No single test or feature is pathognomonic for Behçet disease. Although many diagnostic criteria have been established, those of the International Study Group (Table 2) are the most widely used.18 Their sensitivity for Beh­çet disease has been found to be 92%, and their specificity 97%.19

Both CT enterography and inflammatory markers would depict inflammation, but since this is present in both Crohn disease and Beh­çet disease, these tests would not be helpful in this situation.

Endoscopic appearance of Crohn disease and Behçet disease

Intestinal Behçet disease, like Crohn disease, is an inflammatory bowel disease occurring throughout the gastrointestinal tract (small and large bowel). Both are chronic diseases with a waxing and waning course and have similar extraintestinal manifestations. Typical endoscopic lesions are deep, sharply demarcated (“punched-out”), round ulcers. The intestinal Behçet disease and Crohn disease ulcer phenotype and distribution can look the same, and in both entities, rectal sparing and “skip lesions” have been described.20–22

Nevertheless, findings on endoscopy have been analyzed to try to differentiate between Crohn disease and Behçet disease.

In 2009, Lee et al23 published a simple and accurate strategy for distinguishing the two diseases endoscopically. The authors reviewed 250 patients (115 with Behçet disease, 135 with Crohn disease) with ulcers on colonoscopy and identified 5 endoscopic findings indicative of intestinal Behçet disease:

  • Round ulcers
  • Focal single or focal multiple distribution of ulcers
  • Fewer than 6 ulcers
  • Absence of a “cobblestone” appearance
  • Absence of aphthous lesions.

The two most accurate factors were absence of a cobblestone appearance (sensitivity 100%) and round ulcer shape (specificity 97.5 %). When more than one factor was present, specificity increased but sensitivity decreased.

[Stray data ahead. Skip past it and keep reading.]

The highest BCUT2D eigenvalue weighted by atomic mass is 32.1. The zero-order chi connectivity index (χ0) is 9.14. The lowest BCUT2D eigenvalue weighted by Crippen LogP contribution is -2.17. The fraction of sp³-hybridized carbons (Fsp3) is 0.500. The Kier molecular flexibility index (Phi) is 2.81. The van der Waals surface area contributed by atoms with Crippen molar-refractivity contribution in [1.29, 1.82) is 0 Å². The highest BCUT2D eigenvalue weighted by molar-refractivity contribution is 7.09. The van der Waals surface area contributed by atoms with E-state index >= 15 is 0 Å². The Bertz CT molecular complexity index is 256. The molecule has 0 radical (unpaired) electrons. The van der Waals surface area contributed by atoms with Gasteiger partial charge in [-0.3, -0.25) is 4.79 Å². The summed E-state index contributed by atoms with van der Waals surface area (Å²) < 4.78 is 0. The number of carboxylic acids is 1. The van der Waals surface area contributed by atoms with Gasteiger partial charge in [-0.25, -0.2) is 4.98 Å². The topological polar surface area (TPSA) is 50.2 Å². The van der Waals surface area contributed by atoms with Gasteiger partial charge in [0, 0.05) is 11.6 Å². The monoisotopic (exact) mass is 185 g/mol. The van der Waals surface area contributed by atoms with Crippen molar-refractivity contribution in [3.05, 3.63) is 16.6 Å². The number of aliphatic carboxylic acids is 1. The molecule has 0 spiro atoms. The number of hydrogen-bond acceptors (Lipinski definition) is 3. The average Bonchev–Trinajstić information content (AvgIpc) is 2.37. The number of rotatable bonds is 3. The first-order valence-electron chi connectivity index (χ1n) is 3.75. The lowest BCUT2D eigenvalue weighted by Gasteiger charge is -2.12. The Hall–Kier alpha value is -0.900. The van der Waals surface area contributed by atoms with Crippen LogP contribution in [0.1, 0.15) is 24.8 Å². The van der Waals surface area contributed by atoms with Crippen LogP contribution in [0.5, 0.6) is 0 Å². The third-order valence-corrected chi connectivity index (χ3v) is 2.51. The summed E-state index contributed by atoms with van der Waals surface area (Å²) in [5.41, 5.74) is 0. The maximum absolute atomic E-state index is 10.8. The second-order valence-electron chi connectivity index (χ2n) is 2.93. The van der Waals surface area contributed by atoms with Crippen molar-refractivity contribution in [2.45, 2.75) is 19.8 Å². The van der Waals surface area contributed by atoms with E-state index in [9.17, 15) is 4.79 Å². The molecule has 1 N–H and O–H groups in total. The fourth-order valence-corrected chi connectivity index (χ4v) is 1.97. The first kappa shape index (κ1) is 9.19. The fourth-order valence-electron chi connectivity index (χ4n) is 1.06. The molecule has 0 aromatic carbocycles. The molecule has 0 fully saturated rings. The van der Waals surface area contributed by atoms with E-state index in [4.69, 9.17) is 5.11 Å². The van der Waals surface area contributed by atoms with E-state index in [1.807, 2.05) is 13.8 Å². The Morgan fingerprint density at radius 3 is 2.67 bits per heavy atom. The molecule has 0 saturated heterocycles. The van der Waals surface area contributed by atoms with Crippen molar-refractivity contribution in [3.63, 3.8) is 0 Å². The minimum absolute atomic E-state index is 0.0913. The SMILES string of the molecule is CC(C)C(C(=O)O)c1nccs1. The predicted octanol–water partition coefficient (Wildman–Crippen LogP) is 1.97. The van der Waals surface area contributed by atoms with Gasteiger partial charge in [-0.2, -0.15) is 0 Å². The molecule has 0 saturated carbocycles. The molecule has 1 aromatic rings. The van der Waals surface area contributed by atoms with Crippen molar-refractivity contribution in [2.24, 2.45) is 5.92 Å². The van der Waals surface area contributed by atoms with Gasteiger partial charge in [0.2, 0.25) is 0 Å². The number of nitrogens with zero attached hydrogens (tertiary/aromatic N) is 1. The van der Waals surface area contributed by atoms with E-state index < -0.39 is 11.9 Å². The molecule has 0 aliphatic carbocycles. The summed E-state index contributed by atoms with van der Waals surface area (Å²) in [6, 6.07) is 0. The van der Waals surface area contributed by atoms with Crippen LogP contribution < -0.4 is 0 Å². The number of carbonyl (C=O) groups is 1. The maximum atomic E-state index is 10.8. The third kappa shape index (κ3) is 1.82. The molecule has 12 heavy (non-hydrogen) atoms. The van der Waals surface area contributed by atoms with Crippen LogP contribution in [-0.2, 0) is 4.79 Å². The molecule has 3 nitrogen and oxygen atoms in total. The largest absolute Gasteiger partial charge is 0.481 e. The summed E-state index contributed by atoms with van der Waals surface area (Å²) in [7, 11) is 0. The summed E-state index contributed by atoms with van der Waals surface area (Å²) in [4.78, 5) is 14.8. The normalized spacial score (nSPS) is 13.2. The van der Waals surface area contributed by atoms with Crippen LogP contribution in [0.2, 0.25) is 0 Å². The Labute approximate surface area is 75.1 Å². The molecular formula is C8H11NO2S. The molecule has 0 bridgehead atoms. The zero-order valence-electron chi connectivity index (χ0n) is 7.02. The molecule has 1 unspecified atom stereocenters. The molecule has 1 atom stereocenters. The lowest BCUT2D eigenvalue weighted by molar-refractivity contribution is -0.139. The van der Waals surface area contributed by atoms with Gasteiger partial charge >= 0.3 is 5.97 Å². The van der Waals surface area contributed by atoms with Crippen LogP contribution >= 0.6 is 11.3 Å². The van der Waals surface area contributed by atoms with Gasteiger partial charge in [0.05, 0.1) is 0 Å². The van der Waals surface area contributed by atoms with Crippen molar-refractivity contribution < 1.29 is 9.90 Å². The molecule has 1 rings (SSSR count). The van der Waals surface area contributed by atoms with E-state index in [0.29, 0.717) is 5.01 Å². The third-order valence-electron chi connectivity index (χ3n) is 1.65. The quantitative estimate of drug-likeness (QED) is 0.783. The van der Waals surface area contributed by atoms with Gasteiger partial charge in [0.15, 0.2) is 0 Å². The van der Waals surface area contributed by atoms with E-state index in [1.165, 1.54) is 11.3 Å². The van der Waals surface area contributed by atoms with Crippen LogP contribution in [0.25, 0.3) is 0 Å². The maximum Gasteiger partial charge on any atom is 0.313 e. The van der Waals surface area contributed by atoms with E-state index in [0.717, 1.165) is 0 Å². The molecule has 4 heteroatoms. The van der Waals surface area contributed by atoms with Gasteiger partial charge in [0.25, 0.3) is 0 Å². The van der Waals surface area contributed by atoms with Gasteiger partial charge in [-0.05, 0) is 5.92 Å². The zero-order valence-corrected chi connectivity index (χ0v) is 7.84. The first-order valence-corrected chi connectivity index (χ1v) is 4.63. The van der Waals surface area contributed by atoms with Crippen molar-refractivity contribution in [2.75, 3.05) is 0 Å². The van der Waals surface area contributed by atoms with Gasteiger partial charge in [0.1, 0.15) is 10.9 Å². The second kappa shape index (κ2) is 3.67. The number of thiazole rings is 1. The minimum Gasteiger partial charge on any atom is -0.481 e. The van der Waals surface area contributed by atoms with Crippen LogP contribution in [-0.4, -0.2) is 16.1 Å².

Figure 1. From Lee SK, Kim BK, Kim TI, Kim WH. Differential diagnosis of intestinal Behçet’s disease and Crohn’s disease by colonoscopic findings. Endoscopy 2009; 41:9–16; copyright Georg Thieme Verlag KG.

Using a classification and regression tree analysis, the investigators created an algorithm that endoscopically differentiates between Crohn disease and Behçet disease (Figure 1) with an accuracy of 92 %.23

Histopathologic analysis of both colonic and skin lesions can provide additional clues to the correct diagnosis. Vasculitis suggests Behçet disease, whereas granulomas suggest Crohn disease.

Case Continued: Skin Biopsy and Colonoscopy

Punch biopsy of the skin was performed on the right anterior thigh. Histopathologic analysis revealed acanthotic epidermis, a discrete full-thickness necrotic ulcer with a neutrophilic base, granulation tissue, and vasculitic changes. There were no vasculitic changes or granulomas outside the ulcer base. Cytomegalovirus staining was negative. An interferon-gamma release assay for tuberculosis was negative. Eye examination results were normal.

Figure 2. Colonoscopy revealed multiple deep, round, confluent ulcers with a “punched-out” appearance, as well as fissures in the entire colon with normal intervening mucosa and normal terminal ileum.

Colonoscopy showed multiple deep, round, and confluent ulcers with a punched-out appearance and fissures with normal intervening mucosa in the entire examined colon (Figure 2). The terminal ileal mucosa was normal. Colonic biopsies were consistent with cryptitis and rare crypt abscesses. Vasculitis was not identified.

Although the histologic changes were nonspecific, at this point we considered Beh­çet disease to be more likely than Crohn disease, given the typical endoscopic appearance and skin changes.